Elliot Johnson (politician)

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The Honourable
Sir Elliot Johnson
KCMG
Elliot Johnson.jpg
Member of the Australian Parliament
for Lang
In office
16 December 1903 – 17 November 1928
Preceded by Francis McLean
Succeeded by William Long
4th Speaker of the Australian House of Representatives
In office
9 July 1913 – 7 October 1914
Preceded by Charles McDonald
Succeeded by Charles McDonald
In office
14 June 1917 – 27 February 1923
Preceded by Charles McDonald
Succeeded by William Watt
Personal details
Born (1862-04-10)10 April 1862
Newcastle, England
Died 8 December 1932(1932-12-08) (aged 70)
Geelong, Victoria
Nationality Australian
Political party Free Trade (1903–06)
Anti-Socialist (1906–09)
Liberal (1909–17)
Nationalist (1917–28)
Occupation Sailor

Sir William Elliot Johnson KCMG (10 April 1862 – 8 December 1932) was an Australian politician and Speaker of the House of Representatives.

Johnson was born at Newcastle upon Tyne, England, the son of a scene-painter. He ran away from home at 13, worked in the telegraph office at London, and afterwards assisted his father scene-painting at Covent Garden theatre. He was then apprenticed on a sailing-ship and after obtaining his second mate's certificate, settled in Sydney in 1883. He took much interest in the free-trade movement and was also a follower of Henry George.[1][2]

In December 1903 he was elected a member of the federal House of Representatives for Lang. He was from 1910 to 1913 whip and secretary to the Liberal party[3] and was a member of the panel of Deputy Chairmen of Committees. He took much interest in the selection of the site for the federal capital, and nominated the Yass-Canberra site which was eventually chosen. In 1911 he was one of the Australian parliamentary representatives at the coronation of King George V.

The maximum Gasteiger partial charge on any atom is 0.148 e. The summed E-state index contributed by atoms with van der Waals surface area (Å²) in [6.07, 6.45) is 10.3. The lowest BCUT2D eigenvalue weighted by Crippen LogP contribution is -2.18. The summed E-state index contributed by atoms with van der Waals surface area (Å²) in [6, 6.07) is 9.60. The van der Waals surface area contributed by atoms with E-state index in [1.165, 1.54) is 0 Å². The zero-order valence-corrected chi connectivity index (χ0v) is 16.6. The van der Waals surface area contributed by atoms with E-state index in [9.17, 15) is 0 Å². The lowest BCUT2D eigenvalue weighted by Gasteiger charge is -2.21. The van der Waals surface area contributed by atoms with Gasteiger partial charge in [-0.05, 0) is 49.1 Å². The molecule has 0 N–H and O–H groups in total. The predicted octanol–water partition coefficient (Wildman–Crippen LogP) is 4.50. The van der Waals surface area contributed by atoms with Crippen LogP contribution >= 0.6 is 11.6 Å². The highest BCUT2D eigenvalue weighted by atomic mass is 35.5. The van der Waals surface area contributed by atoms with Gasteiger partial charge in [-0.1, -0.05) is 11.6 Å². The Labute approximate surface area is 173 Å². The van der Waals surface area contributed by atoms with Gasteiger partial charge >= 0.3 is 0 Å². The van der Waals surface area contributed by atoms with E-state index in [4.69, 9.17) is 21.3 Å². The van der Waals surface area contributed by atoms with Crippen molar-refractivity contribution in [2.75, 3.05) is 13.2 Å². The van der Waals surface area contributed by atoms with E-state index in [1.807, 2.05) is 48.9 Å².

He was elected Speaker of the House in 1913 and held this position until after the 1914 election. He was again Speaker from June 1917 to February 1923, when William Watt was chosen for the position. Johnson was a man of great industry who made it his business to be thoroughly acquainted with the subjects under debate. He was particularly interested in the question of immigration. As Speaker he was quietly dignified, courteous and efficient.

He was defeated at the 1928 general election. He died at Geelong, Victoria, in 1932. He married, but his wife died before him. He was survived by a daughter. He was created a Knight Commander of the Order of St Michael and St George (KCMG) in 1920.[1]

In private life his hobby was painting and etching. A set of his etchings is at the National Library of Australia, Canberra.[1]

References[edit]

  1. ^ a b c Serle, Percival (1949). "Johnson, William Elliot". Dictionary of Australian Biography. Sydney: Angus and Robertson. Retrieved 2008-11-17. 
  2. ^ Hawker, G. N. (1983). "Johnson, Sir William Elliot (1862–1932)". Australian Dictionary of Biography. Canberra: Australian National University. Retrieved 17 November 2008. 
  3. ^ "Federal Opposition: Deakin To Be Leader". The Sydney Morning Herald. 2 July 1910. p. 13. Retrieved 12 August 2013. 
Parliament of Australia
Preceded by
Charles McDonald
Speaker of the Australian House of Representatives
1913–1914
Succeeded by
Charles McDonald
Preceded by
Charles McDonald
Speaker of the Australian House of Representatives
1917–1923
Succeeded by
William Watt
Preceded by
Francis McLean
Member for Lang
1903–1928
Succeeded by
William Long